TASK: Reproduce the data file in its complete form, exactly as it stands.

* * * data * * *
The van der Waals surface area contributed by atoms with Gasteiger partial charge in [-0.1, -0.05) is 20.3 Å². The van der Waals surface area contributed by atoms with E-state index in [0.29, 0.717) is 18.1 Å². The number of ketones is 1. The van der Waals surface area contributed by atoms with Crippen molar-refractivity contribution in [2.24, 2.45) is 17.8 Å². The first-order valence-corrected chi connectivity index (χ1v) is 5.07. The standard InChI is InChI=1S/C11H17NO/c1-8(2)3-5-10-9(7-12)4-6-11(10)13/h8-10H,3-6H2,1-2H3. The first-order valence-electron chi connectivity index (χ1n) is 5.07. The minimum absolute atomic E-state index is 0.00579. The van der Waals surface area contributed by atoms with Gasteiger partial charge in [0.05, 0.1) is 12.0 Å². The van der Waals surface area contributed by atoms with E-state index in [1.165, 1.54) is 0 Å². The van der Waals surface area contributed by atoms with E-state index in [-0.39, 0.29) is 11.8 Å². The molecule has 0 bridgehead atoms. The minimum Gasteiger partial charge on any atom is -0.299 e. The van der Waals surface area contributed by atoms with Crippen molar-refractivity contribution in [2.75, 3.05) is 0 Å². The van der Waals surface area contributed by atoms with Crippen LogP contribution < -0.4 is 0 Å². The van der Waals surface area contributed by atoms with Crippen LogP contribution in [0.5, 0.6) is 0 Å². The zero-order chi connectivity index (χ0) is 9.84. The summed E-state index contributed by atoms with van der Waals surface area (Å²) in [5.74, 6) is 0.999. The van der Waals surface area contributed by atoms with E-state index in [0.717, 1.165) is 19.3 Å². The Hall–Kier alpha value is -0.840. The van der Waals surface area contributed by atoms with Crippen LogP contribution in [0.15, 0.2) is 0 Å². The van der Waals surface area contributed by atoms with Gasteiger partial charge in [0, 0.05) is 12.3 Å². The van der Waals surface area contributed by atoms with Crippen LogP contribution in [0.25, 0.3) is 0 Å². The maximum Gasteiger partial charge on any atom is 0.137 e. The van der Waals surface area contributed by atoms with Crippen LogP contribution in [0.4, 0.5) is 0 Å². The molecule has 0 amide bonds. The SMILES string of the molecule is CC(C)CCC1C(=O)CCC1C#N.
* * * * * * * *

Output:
The van der Waals surface area contributed by atoms with Gasteiger partial charge in [-0.1, -0.05) is 20.3 Å². The van der Waals surface area contributed by atoms with E-state index in [0.29, 0.717) is 18.1 Å². The number of ketones is 1. The van der Waals surface area contributed by atoms with Crippen molar-refractivity contribution in [2.24, 2.45) is 17.8 Å². The first-order valence-corrected chi connectivity index (χ1v) is 5.07. The standard InChI is InChI=1S/C11H17NO/c1-8(2)3-5-10-9(7-12)4-6-11(10)13/h8-10H,3-6H2,1-2H3. The first-order valence-electron chi connectivity index (χ1n) is 5.07. The minimum absolute atomic E-state index is 0.00579. The van der Waals surface area contributed by atoms with Gasteiger partial charge in [0.05, 0.1) is 12.0 Å². The van der Waals surface area contributed by atoms with E-state index in [1.165, 1.54) is 0 Å². The van der Waals surface area contributed by atoms with E-state index in [-0.39, 0.29) is 11.8 Å². The molecule has 0 bridgehead atoms. The minimum Gasteiger partial charge on any atom is -0.299 e. The van der Waals surface area contributed by atoms with Crippen molar-refractivity contribution in [2.75, 3.05) is 0 Å². The van der Waals surface area contributed by atoms with Crippen LogP contribution < -0.4 is 0 Å². The van der Waals surface area contributed by atoms with Crippen LogP contribution in [0.5, 0.6) is 0 Å². The zero-order chi connectivity index (χ0) is 9.84. The summed E-state index contributed by atoms with van der Waals surface area (Å²) in [5.74, 6) is 0.999. The van der Waals surface area contributed by atoms with E-state index in [0.717, 1.165) is 19.3 Å². The Hall–Kier alpha value is -0.840. The van der Waals surface area contributed by atoms with Crippen LogP contribution in [0.15, 0.2) is 0 Å². The van der Waals surface area contributed by atoms with Gasteiger partial charge in [0, 0.05) is 12.3 Å². The van der Waals surface area contributed by atoms with Crippen LogP contribution in [0.25, 0.3) is 0 Å². The maximum Gasteiger partial charge on any atom is 0.137 e. The van der Waals surface area contributed by atoms with Crippen LogP contribution in [0.4, 0.5) is 0 Å². The molecule has 0 amide bonds. The SMILES string of the molecule is CC(C)CCC1C(=O)CCC1C#N.